Results of the FIFA Sudden Death Registry in worldwide Football (FIFA-SDR) published.
In cooperation with FIFA, sudden deaths in worldwide soccer have been registered and their causes investigated in a prospective observational study at the Institute of Sports and Preventive Medicine at Saarland University since 2014. Dr. Florian Egger (specialist in internal medicine) and Prof. Tim Meyer (medical director) have now published the first results in the British Journal of Sports Medicine, 12/2020:
617 cases of professional and recreational soccer players from 67 countries were reported to the FIFA Registry of Deaths in Football (FIFA-SDR) between 2014 and 2018. Of these, 142 players (23 percent) survived after successful resuscitation. The registry included sudden cardiac deaths and cases with survived cardiac arrest, as well as injury-related deaths in soccer. The average age of the affected soccer players was 34 ± 16 years, and 96 percent were men. The main cause in players over 35 years of age was coronary artery disease (76 percent); in players under 35 years of age, it was autopsy-negative sudden unexplained death (22 percent).
Survival rate for resuscitation with and without defibrillator 85 percent of athletes who suffered sudden cardiac arrest and were treated immediately on scene with a lay defibrillator, an automated external defibrillator (AED), survived. In contrast, without treatment with an AED, the survival rate was only 35 percent. "This result shows how important it is to have a defibrillator on site at soccer fields and at all sports venues in general. It is at least as important to train the athletes, coaches and staff in resuscitation measures on a regular basis. In our study, soccer players were the most frequent first responders on site. They are the ones who save lives in the first place," says Dr. Florian Egger.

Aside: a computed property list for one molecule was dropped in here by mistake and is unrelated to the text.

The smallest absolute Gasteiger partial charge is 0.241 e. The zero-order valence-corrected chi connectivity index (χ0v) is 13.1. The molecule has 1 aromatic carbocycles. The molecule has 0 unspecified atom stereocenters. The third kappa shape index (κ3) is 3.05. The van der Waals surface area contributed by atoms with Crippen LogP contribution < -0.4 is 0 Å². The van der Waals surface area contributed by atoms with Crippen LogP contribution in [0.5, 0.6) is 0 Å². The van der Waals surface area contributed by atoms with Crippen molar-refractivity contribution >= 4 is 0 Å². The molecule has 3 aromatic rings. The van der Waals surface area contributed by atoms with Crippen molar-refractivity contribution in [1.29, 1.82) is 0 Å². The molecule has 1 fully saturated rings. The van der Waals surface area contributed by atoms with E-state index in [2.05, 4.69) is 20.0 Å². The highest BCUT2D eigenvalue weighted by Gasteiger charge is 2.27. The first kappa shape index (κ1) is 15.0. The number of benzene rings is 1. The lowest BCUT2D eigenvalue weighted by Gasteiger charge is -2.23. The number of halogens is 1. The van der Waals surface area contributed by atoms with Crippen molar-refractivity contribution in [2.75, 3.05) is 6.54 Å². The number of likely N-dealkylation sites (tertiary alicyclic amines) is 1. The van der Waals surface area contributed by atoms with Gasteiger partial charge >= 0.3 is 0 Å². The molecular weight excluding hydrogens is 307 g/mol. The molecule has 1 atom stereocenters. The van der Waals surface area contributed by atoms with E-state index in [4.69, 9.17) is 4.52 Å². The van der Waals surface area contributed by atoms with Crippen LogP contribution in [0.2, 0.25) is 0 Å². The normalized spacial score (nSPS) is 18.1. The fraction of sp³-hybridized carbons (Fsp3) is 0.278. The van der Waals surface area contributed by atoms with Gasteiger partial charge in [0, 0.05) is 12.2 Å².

PhD Programme Science and Health in Football - Introduction external PhD candidates Rilind Obertinca and Rina Meha
Injury Prevention in Football (Rilind Obertinca, Sports Physiotherapist, MSc, Kosovo)
Although football is one of the most popular sports worldwide, it carries a risk of injury for players, both at professional and amateur level and in all age-groups. Studies show that the number of injuries tends to increase with age, with most injuries being located in the lower extremities, particularly at the ankle, knee and thigh.
Given the high importance of injury prevention, recently, the focus on developing injury prevention programs has increased significantly. Some of these programs are designed to prevent specific injuries, such as ACL or hamstring injuries, while others are designed to prevent overall injuries in football.
The aim of this doctoral project is to devlope a new injury prevention program and to analyze its effect on prevention of overall injuries in football payers.
Rilind Obertinca holds a Master of Science in Sports Phyiotherapy from Lithuanian Sports University, Lithuania and a Bachelor of Science in Physiotherapy from University of Prishtina, Kosovo.